RESTAURANT: This is one restaurant that makes an impression from the moment you cross the threshold. Those who appreciate the impact of design will revel in the unexpected delights that seduce the eye in this dramatic dining room. Unlike anything you will see in the desert, except the art and jewelry gallery to the left, we found the combination of cuisine, art and jewelry a sensory sensation. Look up as you are dipping your spoon into a chocolate almond palmier and you will see on the open beam ceiling, purses and shoes painted on square tiles. Look to your left and other unexpected images play with the eye.
If you have visiting friends take them to this one-of-a-kind mélange of earthly delights. There's simply nothing comparable to it in our desert domain.
THE MENU: We decided to try lunch first, to see how it went before investing our casino winnings in dinner. Without a reservation it took 10 minutes to be seated, but we liked the bar area quite well, as it felt as if we were the only guests in a millionaire's private art gallery. For a few hours, it felt fine to revel in art as well as artichokes.
The two-page menu is definitely not for those seeking lunch under $50, especially if you order appetizer, entrée and dessert.
Dining here can be a serendipitous experience and truly a joy for those who appreciate blending food and art.
The sliced bread was so hot it nearly burned my fingers, so while we waited for a replacement basket, we started with a California steamed artichoke ($8) -- sensational, with drawn butter and lemon aioli -- and a fricassee of wild mushrooms ($7), a successful marriage of phyllo pastry heightened with vermouth, which was the high note in the shallot sauce.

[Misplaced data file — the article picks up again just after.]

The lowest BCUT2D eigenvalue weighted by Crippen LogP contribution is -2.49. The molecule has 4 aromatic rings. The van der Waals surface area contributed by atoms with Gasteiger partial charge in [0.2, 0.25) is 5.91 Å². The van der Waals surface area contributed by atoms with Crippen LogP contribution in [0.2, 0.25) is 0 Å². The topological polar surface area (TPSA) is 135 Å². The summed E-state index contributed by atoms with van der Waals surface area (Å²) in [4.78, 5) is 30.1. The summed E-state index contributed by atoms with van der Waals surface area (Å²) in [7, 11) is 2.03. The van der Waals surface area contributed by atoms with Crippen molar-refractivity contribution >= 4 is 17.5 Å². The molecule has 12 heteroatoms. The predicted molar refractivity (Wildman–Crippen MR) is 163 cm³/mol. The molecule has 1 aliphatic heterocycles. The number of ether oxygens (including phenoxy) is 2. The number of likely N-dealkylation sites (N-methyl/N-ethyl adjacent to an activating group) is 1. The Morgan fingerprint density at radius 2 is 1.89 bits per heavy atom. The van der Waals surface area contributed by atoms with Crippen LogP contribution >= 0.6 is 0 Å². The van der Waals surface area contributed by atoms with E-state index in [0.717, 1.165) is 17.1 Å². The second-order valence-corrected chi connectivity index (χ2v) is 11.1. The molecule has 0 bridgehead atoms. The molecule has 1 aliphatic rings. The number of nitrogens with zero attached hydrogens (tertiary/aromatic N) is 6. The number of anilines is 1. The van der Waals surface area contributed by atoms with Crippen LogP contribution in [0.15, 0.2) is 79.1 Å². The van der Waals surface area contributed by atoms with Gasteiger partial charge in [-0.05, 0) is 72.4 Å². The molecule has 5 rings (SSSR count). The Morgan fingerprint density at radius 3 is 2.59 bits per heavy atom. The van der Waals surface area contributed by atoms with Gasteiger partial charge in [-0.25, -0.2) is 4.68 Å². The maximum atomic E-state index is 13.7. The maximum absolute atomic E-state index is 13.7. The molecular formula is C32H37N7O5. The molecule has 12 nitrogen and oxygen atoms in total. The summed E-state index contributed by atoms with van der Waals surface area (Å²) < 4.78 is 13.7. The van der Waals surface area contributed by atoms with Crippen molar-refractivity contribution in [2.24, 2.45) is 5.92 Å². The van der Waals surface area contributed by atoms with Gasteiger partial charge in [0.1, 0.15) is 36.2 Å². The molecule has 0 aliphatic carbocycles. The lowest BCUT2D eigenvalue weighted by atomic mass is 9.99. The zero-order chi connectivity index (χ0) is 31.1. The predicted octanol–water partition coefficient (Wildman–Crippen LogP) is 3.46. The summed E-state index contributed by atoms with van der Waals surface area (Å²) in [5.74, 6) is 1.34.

Why not try the mixed baby greens ($8), we thought, but compared to the tomato tarragon with delicious parmesan croutons ($5), it seemed mundane. Another good choice as our luck, like that at the casino, was on a roll.
We narrowed our entrées down to salmon and potato croquettes ($12). This was served on a plate that complemented the decor, a bold design that enhanced the croquettes, which were separated from one another by dollops of mashed potatoes crowned with black, gold and red caviar. The presentation was as stunning as the eclectic art surrounding the tables.
As we gazed out into the garden beyond, our server brought pan-seared shrimp and scallops ($14) with large caramelized shallots accented by tomato and spinach. Though the shrimp could have been more tender, the scallops were seared to their righteous moment, and plump they were. We decided to add a side of fresh-cut home fries ($3), which embarrassed some of the greasy imitations I've had lately. By the time the dessert menu arrived, so did another basket of bread. This time it was warm and more palatable.
We settled on the Granny Smith apple dumpling ($9), which was truly for those who can tolerate something super sweet. Nesting in a mushy pastry, the apple could have done well on its own. Vanilla bean ice cream , melting and meandering in the soup bowl, did its job well blending into the butter pecan sauce.
The almond-laced truille cup ($8) was simpler, with fresh berries and Häagen Dazs vanilla ice cream. We ultimately had closure on this theatrical lunch and concluded the drama with a third dessert, the chocolate layer cake, trimmed with cappuccino icing and vanilla ice cream ($8). We lingered over cups of Brazilian coffee ($6) sharing our thoughts on three consecutively divine desserts.
FINAL THOUGHTS: Between the casino and a capricious lunch, our choices were winning decisions. While experiencing innovative cuisine amid cutting-edge art, Augusta adds charisma to desert dining. And yes, we'll be back for dinner!